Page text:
Panel A of the figure on the right shows the SEC results of LBH. The black line on top represents 4 standard proteins used to make the calibration line seen on the bottom. The red line represents LBH, which in comparison to the standard proteins, suggests LBH has an apparent molecular mass of 33,000 daltons. By counting the molecular mass of all the atoms in LBH, the theoretical molecular mass is determined to be 12,300 daltons. Thus, as determined by SEC, The apparent size of LBH is 3 times that of its theoretical suggesting LBH may be a trimer.

Panel B of the figure on the right shows the ALS results of LBH. Each colored line in the top represents the scattering detected from one of the angles. The black line represents a measure of the concentration. The bottom shows a sample calculation to determine the molecular mass where each dot represents one of the angles at a specific concentration. These calculations are done several thousand times and averaged out. The ALS analysis gives a molecular mass of 11,800 daltons which is within experimental error to the theoretical value of 12,300 and suggest LBH is a monomer (doesn't work with copies of itself).
  The light scattering data agrees very closely to the theoretical molecular mass of LBH, thus suggesting this protein acts as a monomer. SEC results at first suggest the protein may behave as a trimer, or 3 copies bound to each other, however, in light of the ALS data, a better explanation is that LBH has very little structure and thus leaves the column quicker compared to the tightly folded protein standards. This would cause it to have a higher apparently molecular mass. Thus, the conflicting data arising from SEC and ALS leads to one conclusion - that LBH is a monomer that does not have structure. It is believed that having little structure increases the ability of proteins to find binding partners as the flexibility increases the range of the search. Another aspect to consider is typically proteins that are unstructured can become structured when binding to their targets. In summary, these data help to understand the "behavior" of LBH.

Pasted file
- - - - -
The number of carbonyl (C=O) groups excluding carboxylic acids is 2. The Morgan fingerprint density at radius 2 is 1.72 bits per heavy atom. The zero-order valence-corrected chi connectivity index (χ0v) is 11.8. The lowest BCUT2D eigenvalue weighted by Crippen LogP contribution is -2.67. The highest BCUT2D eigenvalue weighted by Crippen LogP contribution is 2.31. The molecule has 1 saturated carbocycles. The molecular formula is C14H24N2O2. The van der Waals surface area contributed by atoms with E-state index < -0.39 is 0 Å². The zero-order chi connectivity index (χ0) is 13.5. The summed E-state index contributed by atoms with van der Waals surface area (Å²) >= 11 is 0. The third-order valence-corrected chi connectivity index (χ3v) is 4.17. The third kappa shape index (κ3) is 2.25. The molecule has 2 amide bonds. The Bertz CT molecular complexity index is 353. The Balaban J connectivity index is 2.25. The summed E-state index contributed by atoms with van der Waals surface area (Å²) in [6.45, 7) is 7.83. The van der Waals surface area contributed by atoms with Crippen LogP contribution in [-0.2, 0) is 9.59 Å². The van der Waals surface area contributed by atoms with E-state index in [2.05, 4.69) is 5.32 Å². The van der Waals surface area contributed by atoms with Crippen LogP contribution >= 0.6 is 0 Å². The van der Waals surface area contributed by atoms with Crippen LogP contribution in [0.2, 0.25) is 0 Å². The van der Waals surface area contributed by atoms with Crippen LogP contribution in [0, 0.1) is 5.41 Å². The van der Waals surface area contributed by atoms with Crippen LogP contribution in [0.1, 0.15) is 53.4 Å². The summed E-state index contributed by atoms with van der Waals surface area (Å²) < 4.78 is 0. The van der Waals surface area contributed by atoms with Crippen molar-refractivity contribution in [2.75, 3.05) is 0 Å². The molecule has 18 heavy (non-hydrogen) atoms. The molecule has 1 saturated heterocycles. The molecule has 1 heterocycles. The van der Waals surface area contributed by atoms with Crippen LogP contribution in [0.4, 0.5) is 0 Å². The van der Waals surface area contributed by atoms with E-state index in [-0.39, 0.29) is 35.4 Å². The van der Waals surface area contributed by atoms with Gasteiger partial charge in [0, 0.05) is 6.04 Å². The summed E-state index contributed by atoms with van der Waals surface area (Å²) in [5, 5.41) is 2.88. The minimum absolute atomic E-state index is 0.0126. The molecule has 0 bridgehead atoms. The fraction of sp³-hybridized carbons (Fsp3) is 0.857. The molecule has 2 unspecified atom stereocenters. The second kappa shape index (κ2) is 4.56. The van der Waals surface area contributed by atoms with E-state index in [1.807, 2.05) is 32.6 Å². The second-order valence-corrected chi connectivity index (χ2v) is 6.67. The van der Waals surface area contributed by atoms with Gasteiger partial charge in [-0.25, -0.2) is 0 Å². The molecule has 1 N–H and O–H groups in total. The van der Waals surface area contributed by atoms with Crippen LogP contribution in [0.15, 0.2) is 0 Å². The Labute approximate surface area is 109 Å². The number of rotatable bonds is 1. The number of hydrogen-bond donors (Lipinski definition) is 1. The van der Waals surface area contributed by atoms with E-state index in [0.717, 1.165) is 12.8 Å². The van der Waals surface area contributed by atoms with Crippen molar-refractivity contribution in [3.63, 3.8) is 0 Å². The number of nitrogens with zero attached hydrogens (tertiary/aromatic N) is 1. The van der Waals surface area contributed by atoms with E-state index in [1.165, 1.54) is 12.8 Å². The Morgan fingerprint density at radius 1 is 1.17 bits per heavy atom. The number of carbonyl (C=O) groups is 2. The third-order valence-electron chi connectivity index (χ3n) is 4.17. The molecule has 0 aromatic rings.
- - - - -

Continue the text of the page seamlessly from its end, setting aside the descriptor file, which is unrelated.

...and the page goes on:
In summary, the two experiments of Scientific AmeriKen are only a part of the exhaustive analysis of the behavior of LBH. The authors utilized other techniques such as circular dichroism (examining the effect the protein has on polarized light), Nuclear Magnetic Resonance (examining the effect of magnetism on the protein sample), Steady state fluorescence (examining the ability of the protein to absorb and emit light) and computer prediction techniques to support the notion that this protein does not have a rigid structure. Such disorder may allow LBH flexibility to interact with various signaling proteins and this study provides useful insight to the design of drugs that may target this protein.